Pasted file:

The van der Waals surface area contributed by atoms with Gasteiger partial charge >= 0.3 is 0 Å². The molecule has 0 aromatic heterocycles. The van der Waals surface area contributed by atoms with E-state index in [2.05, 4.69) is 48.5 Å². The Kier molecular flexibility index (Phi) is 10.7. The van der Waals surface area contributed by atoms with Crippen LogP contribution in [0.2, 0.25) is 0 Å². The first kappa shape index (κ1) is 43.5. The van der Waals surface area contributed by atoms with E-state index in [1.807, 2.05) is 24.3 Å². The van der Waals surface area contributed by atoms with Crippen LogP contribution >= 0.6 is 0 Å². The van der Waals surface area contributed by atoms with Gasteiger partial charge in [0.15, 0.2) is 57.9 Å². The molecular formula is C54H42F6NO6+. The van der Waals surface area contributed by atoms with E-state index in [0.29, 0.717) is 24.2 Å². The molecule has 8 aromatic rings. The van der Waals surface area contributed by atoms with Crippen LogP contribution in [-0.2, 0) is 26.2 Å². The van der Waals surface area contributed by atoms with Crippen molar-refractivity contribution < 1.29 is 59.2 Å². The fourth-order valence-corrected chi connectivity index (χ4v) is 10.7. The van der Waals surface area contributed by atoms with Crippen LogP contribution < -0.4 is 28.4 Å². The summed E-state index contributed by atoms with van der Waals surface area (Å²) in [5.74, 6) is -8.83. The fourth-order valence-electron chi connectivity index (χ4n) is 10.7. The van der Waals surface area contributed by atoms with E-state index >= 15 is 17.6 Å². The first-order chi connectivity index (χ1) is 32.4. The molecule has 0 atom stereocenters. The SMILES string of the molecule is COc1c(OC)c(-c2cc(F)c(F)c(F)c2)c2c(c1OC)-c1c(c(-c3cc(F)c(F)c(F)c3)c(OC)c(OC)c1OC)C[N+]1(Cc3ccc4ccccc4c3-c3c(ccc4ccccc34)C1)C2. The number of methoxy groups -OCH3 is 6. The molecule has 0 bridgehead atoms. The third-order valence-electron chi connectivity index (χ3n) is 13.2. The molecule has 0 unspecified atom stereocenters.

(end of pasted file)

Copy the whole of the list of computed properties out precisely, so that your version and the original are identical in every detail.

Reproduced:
The van der Waals surface area contributed by atoms with Gasteiger partial charge >= 0.3 is 0 Å². The molecule has 0 aromatic heterocycles. The van der Waals surface area contributed by atoms with E-state index in [2.05, 4.69) is 48.5 Å². The Kier molecular flexibility index (Phi) is 10.7. The van der Waals surface area contributed by atoms with Crippen LogP contribution in [0.2, 0.25) is 0 Å². The first kappa shape index (κ1) is 43.5. The van der Waals surface area contributed by atoms with E-state index in [1.807, 2.05) is 24.3 Å². The van der Waals surface area contributed by atoms with Crippen LogP contribution >= 0.6 is 0 Å². The van der Waals surface area contributed by atoms with Gasteiger partial charge in [0.15, 0.2) is 57.9 Å². The molecular formula is C54H42F6NO6+. The van der Waals surface area contributed by atoms with E-state index in [0.29, 0.717) is 24.2 Å². The molecule has 8 aromatic rings. The van der Waals surface area contributed by atoms with Crippen LogP contribution in [-0.2, 0) is 26.2 Å². The van der Waals surface area contributed by atoms with Crippen molar-refractivity contribution < 1.29 is 59.2 Å². The fourth-order valence-corrected chi connectivity index (χ4v) is 10.7. The van der Waals surface area contributed by atoms with Crippen LogP contribution < -0.4 is 28.4 Å². The summed E-state index contributed by atoms with van der Waals surface area (Å²) in [5.74, 6) is -8.83. The fourth-order valence-electron chi connectivity index (χ4n) is 10.7. The van der Waals surface area contributed by atoms with E-state index >= 15 is 17.6 Å². The first-order chi connectivity index (χ1) is 32.4. The molecule has 0 atom stereocenters. The SMILES string of the molecule is COc1c(OC)c(-c2cc(F)c(F)c(F)c2)c2c(c1OC)-c1c(c(-c3cc(F)c(F)c(F)c3)c(OC)c(OC)c1OC)C[N+]1(Cc3ccc4ccccc4c3-c3c(ccc4ccccc34)C1)C2. The number of methoxy groups -OCH3 is 6. The molecule has 0 bridgehead atoms. The third-order valence-electron chi connectivity index (χ3n) is 13.2. The molecule has 0 unspecified atom stereocenters.